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Russia's oil habit keeps the economy from diversifying

Russia's oil habit keeps the economy from diversifying

Oil prices have been falling and western European customers, rattled by disruptions of Russian supplies, are looking for other sources of oil and natural gas.
That might be a wakeup call for Russia to stop relying almost exclusively on hydrocarbon exports as the backbone of its economy. Yet Russia is doing little to diversify _ and analysts say its dependence on energy resources is only getting stronger.
The collapse of the Soviet Union in 1991 left Russia with enormous natural resources wealth and largely moribund industries _ factories that had made low-quality goods sold to other Communist countries and weren't able to compete in a free market.
Since then, politicians and economists have insisted Russia needs to modernize its economy. But the immense wealth brought about by oil and gas revenues have drowned out these warnings.
"There has been a clear increase in dependence on oil and gas," said Peter Westin, chief economist with the MDM investment bank in Moscow.
Although world oil prices have dropped some 30 percent since last summer to hover around US$55 per barrel, that's still a comfortable price for Russia. Spending for the government budget is covered at a price of US$40 _ anything above that just adds to its surplus.
Russia moved this year to bring even more oil money into its coffers by sharply hiking its price to sell to neighboring Belarus, which in turn tried to raise transit costs for Russian oil that's shipped to Europe in a pipeline that crosses its territory.
The dispute brought a three-day shutdown of deliveries, prompting European governments to declare they will look for oil sources in less-contentious regions.
But despite the threats, European countries apparently can do little to wean themselves from the pipelines. Meanwhile, the customers for Russian oil and gas only look set to grow: Oil and gas pipelines to China are under way or planned; new gas routes aimed at the EU will help meet growing demand as North Sea supplies dwindle.
Those include the joint Russian-German Nord Stream link under the Baltic sea to Germany, which should contribute an extra 30 billion cubic meters by the end of the decade, and the possible expansion of the Blue Stream pipeline under the Black Sea to Turkey.
Under state gas monopoly OAO Gazprom's plan, Blue Stream would be expanded and extended to Hungary, which would serve as a hub for delivering gas to neighboring western and southern countries including Croatia and Slovakia.
And with one of the largest untapped natural gas fields in the world sitting on Europe's Northern border _ the 2.7 trillion Shtokman field _ Russia looms large in Europe's energy plans.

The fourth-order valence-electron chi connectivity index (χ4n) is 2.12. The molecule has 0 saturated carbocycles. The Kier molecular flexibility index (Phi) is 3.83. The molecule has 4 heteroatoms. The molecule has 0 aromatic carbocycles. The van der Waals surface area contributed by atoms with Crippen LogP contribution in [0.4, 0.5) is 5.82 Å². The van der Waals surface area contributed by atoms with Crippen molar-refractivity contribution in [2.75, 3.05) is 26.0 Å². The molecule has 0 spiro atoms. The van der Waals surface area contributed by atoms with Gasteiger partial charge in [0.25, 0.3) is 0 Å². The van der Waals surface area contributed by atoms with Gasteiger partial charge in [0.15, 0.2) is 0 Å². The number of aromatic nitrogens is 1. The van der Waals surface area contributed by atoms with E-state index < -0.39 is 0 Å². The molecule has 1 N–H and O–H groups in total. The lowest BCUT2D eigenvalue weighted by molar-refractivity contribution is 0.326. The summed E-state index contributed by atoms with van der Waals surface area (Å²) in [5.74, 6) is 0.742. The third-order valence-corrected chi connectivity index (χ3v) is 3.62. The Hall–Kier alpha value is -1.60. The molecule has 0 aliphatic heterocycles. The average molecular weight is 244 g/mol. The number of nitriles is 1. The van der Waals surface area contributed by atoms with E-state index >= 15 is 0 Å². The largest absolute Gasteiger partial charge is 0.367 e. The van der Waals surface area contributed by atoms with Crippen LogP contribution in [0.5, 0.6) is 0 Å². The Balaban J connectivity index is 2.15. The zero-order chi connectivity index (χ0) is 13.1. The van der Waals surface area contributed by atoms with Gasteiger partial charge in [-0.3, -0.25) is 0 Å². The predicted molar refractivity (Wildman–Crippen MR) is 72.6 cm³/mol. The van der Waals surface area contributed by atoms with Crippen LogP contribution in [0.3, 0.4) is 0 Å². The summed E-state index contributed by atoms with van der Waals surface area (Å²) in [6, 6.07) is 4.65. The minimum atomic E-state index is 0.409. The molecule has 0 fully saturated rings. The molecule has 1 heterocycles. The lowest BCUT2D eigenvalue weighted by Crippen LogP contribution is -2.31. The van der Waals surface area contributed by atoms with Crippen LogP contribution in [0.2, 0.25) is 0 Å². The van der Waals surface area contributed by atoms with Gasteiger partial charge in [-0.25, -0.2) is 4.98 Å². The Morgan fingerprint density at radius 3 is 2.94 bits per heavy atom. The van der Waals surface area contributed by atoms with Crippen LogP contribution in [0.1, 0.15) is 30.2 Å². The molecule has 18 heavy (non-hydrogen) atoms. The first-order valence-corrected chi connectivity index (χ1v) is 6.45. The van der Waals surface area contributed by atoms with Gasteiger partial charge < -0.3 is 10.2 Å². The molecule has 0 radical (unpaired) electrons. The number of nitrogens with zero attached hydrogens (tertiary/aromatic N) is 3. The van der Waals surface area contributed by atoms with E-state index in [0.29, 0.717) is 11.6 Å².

"Its going to be a long time before anyone can find alternatives to Russia," Westin said.
High energy prices that have boosted wages across the economy have made President Vladimir Putin hugely popular among ordinary citizens. A soaring stock market, dominated by energy companies, mean foreign investors praise him too _ despite charges of democratic backsliding and the use of energy reserves as a diplomatic weapon.
With 65 percent of its revenues coming from oil and gas, Russia's ledger books are full of black ink. Gross domestic product is growing at a healthy clip of 7 percent per year, Russia has the highest hard currency reserves outside Asia, and a windfall oil fund is steadily approaching US$100 billion (euro77 billion).
All of that means that an oil price crunch, if or when it comes, will hurt much less.
But local industry is flagging and economists argue that the time to act to modernize the economy is now _ while Russia has the luxury to spend its oil bonanza on incentives and tax breaks aimed at spurring decrepit industries and boosting small businesses. Wait too long, they say, and the chance will be missed because the government's money men will be trying to protect savings as oil prices fall.
Ironically, part of the reason industry is being held back is due directly to Russia's huge energy earnings. The flow of energy revenue into Russia has seen the ruble appreciate by some 10 percent against the dollar over the past two years, sending up companies' ruble-denominated costs.
"This means new companies that can make new products and diversify the economy are appearing at a much slower rate. They can't compete with imports," said Yevgeny Gavrilenkov, chief economist with the Troika Dialog investment bank.
If prices for oil and gas remain high, the prospect of dwindling reserves as a force to diversify the economy is unlikely to bother Kremlin policy makers for some time to come. Some economists argue there has been a structural shift to higher prices and that oil at under US$30 per barrel is a thing of the past.
At current production rates of 9.7 million barrels per day it would take nearly 30 years to get through the 105 billion barrels in reserves that companies working in Russia report. And that, geologists argue, is a conservative figure. No comprehensive review of Russia's reserves has been conducted since Soviet times and experts suggest the true figure could be closer to 200 billion barrels.
Russia's vast gas reserves, meanwhile, can last long into the next century at current production rates, analysts say.


Updated : 2021-04-19 12:21 GMT+08:00